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A bipartisan group of House lawmakers are demanding answers from the Department of Homeland Security Secretary Alejandro Mayorkas over his decision to waive the Jones Act to allow the delivery of fuel to Puerto Rico on foreign vessels.
The first Jones Act waiver was issued on September 28 and allowed for the delivery of diesel that was sourced from Texas by British Petroleum Products North America and transported on a foreign-flagged tanker.
House Transportation and Infrastructure Committee chair Peter DeFazio, top committee Republican Sam Graves and two other lawmakers expressed “concerns and disappointment” over Secretary Mayorkas’ decision to grant the waiver, which Maritime Administration Secretary Ann Phillips herself described as “novel and problematic” as it was requested retroactively after the cargo had already left the U.S.
“We write to express our concerns and disappointment with your recent decision to grant Jones Act waivers for the delivery of fuel to Puerto Rico including to allow the delivery of diesel that was sourced from the mainland United States by British Petroleum Products North America (BPPNA) to Puerto Rico on a foreign vessel on September 28, 2022,” the lawmakers said in a letter to the DHS Secretary and Department of Transportation Secretary Pete Buttigieg. “We concur with the Maritime Administration (MARAD) that consideration of a waiver while a vessel is already underway is ‘novel and problematic’ and would like to better understand the reasoning for your decision to issue a waiver for a company that appeared to be gaming the Jones Act waiver process.”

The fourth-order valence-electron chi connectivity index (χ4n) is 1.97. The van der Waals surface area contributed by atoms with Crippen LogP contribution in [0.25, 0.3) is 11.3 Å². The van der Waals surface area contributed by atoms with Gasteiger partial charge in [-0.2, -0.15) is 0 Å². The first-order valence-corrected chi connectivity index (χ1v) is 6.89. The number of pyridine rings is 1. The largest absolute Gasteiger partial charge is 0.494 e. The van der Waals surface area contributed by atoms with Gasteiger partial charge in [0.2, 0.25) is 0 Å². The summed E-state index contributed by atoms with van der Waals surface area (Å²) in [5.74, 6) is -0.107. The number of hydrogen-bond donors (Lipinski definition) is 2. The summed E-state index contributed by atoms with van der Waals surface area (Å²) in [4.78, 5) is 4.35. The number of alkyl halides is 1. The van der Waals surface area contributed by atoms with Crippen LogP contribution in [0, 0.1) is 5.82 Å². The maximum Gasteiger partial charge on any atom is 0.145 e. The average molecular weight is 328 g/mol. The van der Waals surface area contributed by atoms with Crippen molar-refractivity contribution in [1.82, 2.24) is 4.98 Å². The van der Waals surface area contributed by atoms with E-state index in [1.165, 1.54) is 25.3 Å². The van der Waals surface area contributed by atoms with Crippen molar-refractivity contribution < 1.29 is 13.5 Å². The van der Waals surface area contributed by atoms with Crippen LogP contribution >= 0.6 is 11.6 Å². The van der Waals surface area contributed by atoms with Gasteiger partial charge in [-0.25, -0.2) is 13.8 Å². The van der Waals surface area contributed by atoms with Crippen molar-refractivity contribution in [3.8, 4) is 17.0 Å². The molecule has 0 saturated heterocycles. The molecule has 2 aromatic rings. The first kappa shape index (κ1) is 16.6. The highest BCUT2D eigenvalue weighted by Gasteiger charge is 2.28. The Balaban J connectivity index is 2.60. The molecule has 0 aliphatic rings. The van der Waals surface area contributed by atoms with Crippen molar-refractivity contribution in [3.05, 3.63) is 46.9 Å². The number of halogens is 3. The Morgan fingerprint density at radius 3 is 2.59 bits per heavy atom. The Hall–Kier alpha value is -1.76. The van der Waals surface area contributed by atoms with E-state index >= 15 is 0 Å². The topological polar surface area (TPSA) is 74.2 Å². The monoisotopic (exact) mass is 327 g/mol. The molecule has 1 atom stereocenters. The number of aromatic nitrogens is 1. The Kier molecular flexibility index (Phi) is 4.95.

A second waiver, issued October 16, permitted an energy company called Naturgy, which operates a power plant and LNG receiving terminal on the island, to transship LNG from the Dominican Republic. The LNG cargo originated in the U.S. and was originally shipped to the Dominican Republic on a foreign vessel. Rear Adm. also described that waiver as novel and problematic.
They letter continued by questioning how DHS disregarded waiver requirements.
“Moreover, the question of availability was not intended to be answered in retrospect; the statute is intended to be a prospective evaluation to give U.S.-flag ships the first opportunity to move the goods, without the need to waive the law. We do not understand how the Department of Homeland Security (DHS), either independently or acting through MARAD, made a retroactive determination that no U.S.-flag vessels could have performed the move for which the waiver was granted—and did so on the day the waiver was granted.”
The representatives concluded their letter by requesting written answers on (1) how DHS issued the waiver despite not following requirements, (2) the legal justification for performing a retroactive vessel availability assessment, (3) why the shipment was made when reports indicate the island had adequate fuel supplies, (4) if DHS had considered if the waiver was requested for disaster arbitrage purposes, and (5) why the waiver was needed in the interest of national defense.
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